Most college students have access to their university’s online portal that allows them to view their grades, obtain syllabi, submit homework and receive announcements. This is not the case for the students at East Los Angeles Community College.
ELAC still operates through a traditional, systematic approach—the paper-add slips—for registering for classes and its 40-year-old student information system (SIS) called DEC is written in a programming language (CORSOL) that is older than the Internet.
The run down and out-of-date SIS DEC is a hodgepodge of independent modules that need to be access through separate log-ins, leaving the system inefficient and slow for the current tech-savvy generations. The search for a new SIS invest became pertinent for both students and faculty in the nine colleges in the Los Angeles Community College District (LACCD), which includes ELAC.
“The legacy system simply cannot perform all the functions needed, especially [due to] state requirements to improve student access to information and counseling that will enable them to move more quickly and efficiently toward their goals, whether vocational, certificates, AA degrees or transfer,” said Kerrin McMahan, an ELAC dean of academic affairs.
In light of this, earlier this year, the LACCD approved the purchase of the new SIS, Oracle PeopleSoft Campus Solutions—the successor to DEC.
PeopleSoft Campus Solutions is expected to be composed of five main modules: academic advising, admission and records, financial aid, student financial records and student records.
“The different modules will each be launched one at a time, but each module will be launched simultaneously at all nine campuses,” said McMahan.
What PeopleSoft will allow each student to create a schedule of classes while viewing the student’s past academic records and current progress report. According to Patrick Rodriguez, a second-year student, students can only see current classes.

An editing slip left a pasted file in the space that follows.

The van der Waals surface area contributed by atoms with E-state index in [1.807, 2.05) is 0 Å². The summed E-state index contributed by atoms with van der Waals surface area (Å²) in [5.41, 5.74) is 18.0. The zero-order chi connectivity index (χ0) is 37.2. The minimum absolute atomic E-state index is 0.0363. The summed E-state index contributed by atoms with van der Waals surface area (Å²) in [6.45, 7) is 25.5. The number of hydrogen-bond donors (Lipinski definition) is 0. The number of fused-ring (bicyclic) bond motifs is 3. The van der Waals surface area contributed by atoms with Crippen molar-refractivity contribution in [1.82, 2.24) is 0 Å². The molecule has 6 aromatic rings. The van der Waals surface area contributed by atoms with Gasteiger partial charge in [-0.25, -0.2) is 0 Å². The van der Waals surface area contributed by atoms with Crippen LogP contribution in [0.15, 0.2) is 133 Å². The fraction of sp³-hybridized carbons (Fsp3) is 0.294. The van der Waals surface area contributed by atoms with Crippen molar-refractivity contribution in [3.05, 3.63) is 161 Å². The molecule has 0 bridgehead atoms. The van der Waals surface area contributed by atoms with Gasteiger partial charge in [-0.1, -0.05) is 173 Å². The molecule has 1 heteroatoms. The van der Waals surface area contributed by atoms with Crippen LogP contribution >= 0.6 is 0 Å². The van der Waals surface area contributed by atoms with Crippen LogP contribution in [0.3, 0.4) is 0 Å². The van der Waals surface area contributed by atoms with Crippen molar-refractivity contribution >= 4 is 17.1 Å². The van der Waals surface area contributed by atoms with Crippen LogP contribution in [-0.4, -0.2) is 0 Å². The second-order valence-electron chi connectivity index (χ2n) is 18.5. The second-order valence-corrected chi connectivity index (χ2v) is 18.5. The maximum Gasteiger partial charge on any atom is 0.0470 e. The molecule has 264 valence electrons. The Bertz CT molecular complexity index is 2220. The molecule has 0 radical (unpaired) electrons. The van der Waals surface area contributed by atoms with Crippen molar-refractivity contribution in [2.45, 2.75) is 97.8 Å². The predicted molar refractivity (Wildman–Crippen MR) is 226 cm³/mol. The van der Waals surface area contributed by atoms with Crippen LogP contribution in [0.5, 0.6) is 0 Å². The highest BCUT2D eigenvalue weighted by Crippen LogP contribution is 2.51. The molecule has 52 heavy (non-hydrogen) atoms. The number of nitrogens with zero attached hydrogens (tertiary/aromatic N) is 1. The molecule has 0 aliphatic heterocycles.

“Also in this one-stop portal will be financial aid information and applications, and enrolling in classes from smartphones. Students trying to enroll in a full class can get onto an electronic waiting list…making [it] a paperless process,” McMahan said.
With the electronic add-in code, it will eliminate the luck-of-the-draw paper, lottery system that DEC currently uses, and ELAC will transition to the professor contacting via e-mail students on first come first serve basis through PeopleSoft with an add-in code.
Among that, the LACCD have been integrating helpful modules within PeopleSoft to increase efficiency for students. According to McMahan, there will be an online “to-do list” for each student to follow throughout the year. The one-stop portal will be a place for students to actively rely on for immediate announcements and information.
The college’s faculty also benefit from the new system. PeopleSoft will allow the faculty to view a calendar of their assigned classes with the class roster as well as the course’s waitlist. From there, the professors can e-mail students individually or as a whole. Additionally, faculty may upload the class syllabi, worksheets, homework and any announcements.
Going in deeper, the portal will give students access to change any personal information right away online. The feature to update information online will hopefully lessen the long lines in the student service’s offices and making transitions more efficient.
“The system hasn’t been established yet. It is being methodically set up. Teams from each campus are spending a couple of days per month at [the] District Office just entering and auditing degree and certificate information,” said McMahan.
Although the software is still in the works of creation, LACCD has been configuring the drawing boards for years to make the new SIS work seamlessly with its nine campuses. Moreover, the LACCD is working with PeopleSoft to synchronize all this date into a mobile application so that students can access this information across all common medias.
The debut for the new SIS PeopleSoft is planned for November 2015. Students are scheduled to have access to the new SIS PeopleSoft by May 2016, which is just in time for fall registration.
“We hope to gain up-to-date access to data, both for institutional and student purposes. These data are important for accreditation and for meeting state requirement,” said McMahan.
Until then, all nine campuses have designated teams working on converting each school’s curriculum and student date from DEC to the new SIS PeopleSoft. This is in effort of designing degree audit reports for students. Furthermore, the PeopleSoft teams are in progress of converting and validating around 80 million student records into the new SIS.
“Sometimes students are well on their way to a degree or certificate without even knowing it,” said McMahan. “With the new system, students will be able to run their own degree audits, as well as check “what if” scenarios online.”ELAC Students are navigating through the SIS DEC and external modules in prepration for their final.